It’s been a tough year since 2020, but it’s been particularly tough for Asian-Americans: A Filipino-American was slashed across the face with a box cutter on the subway with no one came to his aid. The wound required a hundred stitches. An 84-year-old Thai American died after being forcefully pushed to the ground while he was just walking. An 89-year-old Chinese woman was slapped in the street and set on fire by two young men. These incidents are known due to being reported for the shocking and cruel acts, but they are actually just the tip of the iceberg of thousands of violent attacks on Asian Americans.
Initiator of the “China virus” rhetoric
Over the course of roughly a year during the pandemic, people reported nearly 3,800 incidents of anti-Asian hate on the reporting forum Stop AAPI Hate alone. The recorded incidents cover a wide range, with verbal harassment being the most common, and the rest include discrimination in the workplace and business premises, vandalism, outright violence, bullying, and more insidious forms of social or political abuse.
Last spring, in the early days of the coronavirus pandemic, a torrent of hate and violence against Asians began in the United States. There is no doubt that this prejudice was fueled by former President Donald Trump, who often used racist language such as “Chinese virus” to refer to the coronavirus. Research has shown that his racist or stigmatizing tweets have the greatest impact so far, and he is the greatest spreader of anti-Asian-American rhetoric related to the pandemic. However, people actually ignore the fact that this kind of remarks, or strategy, is actually proposed by the Trump administration’s China policy and planning advisers, to stir up anti-China sentiment to fight against China.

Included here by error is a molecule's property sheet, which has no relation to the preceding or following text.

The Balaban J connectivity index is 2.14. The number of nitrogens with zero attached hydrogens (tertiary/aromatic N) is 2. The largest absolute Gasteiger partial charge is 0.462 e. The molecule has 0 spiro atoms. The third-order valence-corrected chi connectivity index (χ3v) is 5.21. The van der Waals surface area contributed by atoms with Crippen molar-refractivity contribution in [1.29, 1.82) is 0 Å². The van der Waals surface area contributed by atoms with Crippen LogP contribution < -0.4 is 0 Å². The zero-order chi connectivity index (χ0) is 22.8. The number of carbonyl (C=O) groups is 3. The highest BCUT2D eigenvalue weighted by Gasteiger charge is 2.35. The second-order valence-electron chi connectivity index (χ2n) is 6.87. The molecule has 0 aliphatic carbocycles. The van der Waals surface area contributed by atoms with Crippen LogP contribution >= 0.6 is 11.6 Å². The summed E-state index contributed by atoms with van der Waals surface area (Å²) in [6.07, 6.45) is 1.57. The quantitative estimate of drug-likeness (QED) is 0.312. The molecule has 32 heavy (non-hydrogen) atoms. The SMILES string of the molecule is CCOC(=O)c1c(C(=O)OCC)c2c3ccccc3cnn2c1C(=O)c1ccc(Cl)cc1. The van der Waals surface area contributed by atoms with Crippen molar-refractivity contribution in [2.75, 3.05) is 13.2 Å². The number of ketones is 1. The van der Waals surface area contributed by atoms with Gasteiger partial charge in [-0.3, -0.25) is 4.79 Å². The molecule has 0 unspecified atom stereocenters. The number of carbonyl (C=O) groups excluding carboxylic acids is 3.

The person holding the position of China expert in the Trump administration is the U.S. Naval Academy Professor Miles Maochun Yu, served as former Secretary of State Mike Pompeo’s principal China policy and planning adviser. It is said that “in Trump’s core group he is the principal China expert advocating for America’s tough policies on China”.
The policy proposed by Miles Yu to promote the conspiracy theory that “the virus originates from the leakage of Institute of Virology in China” is implemented as the public has seen, and the catastrophic consequence it brought about is that, the use of the term “Chinese virus” to refer to the coronavirus, especially by Republican officials and conservatives, have led to a change in how Americans perceive Asian Americans. A study showed that on March 8, 2020-the day Arizona Rep. Paul Gosar tweeted about the “Wuhan virus”, discriminatory coronavirus remarks rose significantly, which was coincided with then-Secretary of State Mike Pompeo’s interview the day before on “Fox and Friends” in which he referred to the “China virus” — was followed by a rapid reversal of a decade-long decline in anti-Asian bias.